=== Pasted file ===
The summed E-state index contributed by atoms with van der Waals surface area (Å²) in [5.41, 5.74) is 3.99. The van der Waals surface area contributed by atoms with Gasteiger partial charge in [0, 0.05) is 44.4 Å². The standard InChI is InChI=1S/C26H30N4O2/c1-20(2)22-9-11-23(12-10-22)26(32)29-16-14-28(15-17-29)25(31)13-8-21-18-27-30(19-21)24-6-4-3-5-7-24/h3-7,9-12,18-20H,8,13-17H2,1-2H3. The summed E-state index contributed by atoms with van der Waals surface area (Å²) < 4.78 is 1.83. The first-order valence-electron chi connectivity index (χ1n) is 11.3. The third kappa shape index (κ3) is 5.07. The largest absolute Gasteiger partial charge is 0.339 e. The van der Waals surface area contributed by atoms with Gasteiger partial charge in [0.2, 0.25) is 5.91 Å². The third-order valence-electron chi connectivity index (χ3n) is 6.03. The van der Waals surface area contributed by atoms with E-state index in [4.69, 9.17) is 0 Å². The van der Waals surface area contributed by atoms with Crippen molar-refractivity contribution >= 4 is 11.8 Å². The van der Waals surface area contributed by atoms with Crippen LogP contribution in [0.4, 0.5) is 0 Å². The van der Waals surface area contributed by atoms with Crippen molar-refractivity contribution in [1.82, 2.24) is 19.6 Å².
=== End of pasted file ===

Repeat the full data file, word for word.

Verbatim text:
The summed E-state index contributed by atoms with van der Waals surface area (Å²) in [5.41, 5.74) is 3.99. The van der Waals surface area contributed by atoms with Gasteiger partial charge in [0, 0.05) is 44.4 Å². The standard InChI is InChI=1S/C26H30N4O2/c1-20(2)22-9-11-23(12-10-22)26(32)29-16-14-28(15-17-29)25(31)13-8-21-18-27-30(19-21)24-6-4-3-5-7-24/h3-7,9-12,18-20H,8,13-17H2,1-2H3. The summed E-state index contributed by atoms with van der Waals surface area (Å²) < 4.78 is 1.83. The first-order valence-electron chi connectivity index (χ1n) is 11.3. The third kappa shape index (κ3) is 5.07. The largest absolute Gasteiger partial charge is 0.339 e. The van der Waals surface area contributed by atoms with Gasteiger partial charge in [0.2, 0.25) is 5.91 Å². The third-order valence-electron chi connectivity index (χ3n) is 6.03. The van der Waals surface area contributed by atoms with E-state index in [4.69, 9.17) is 0 Å². The van der Waals surface area contributed by atoms with Crippen molar-refractivity contribution >= 4 is 11.8 Å². The van der Waals surface area contributed by atoms with Crippen LogP contribution in [0.4, 0.5) is 0 Å². The van der Waals surface area contributed by atoms with Crippen molar-refractivity contribution in [1.82, 2.24) is 19.6 Å².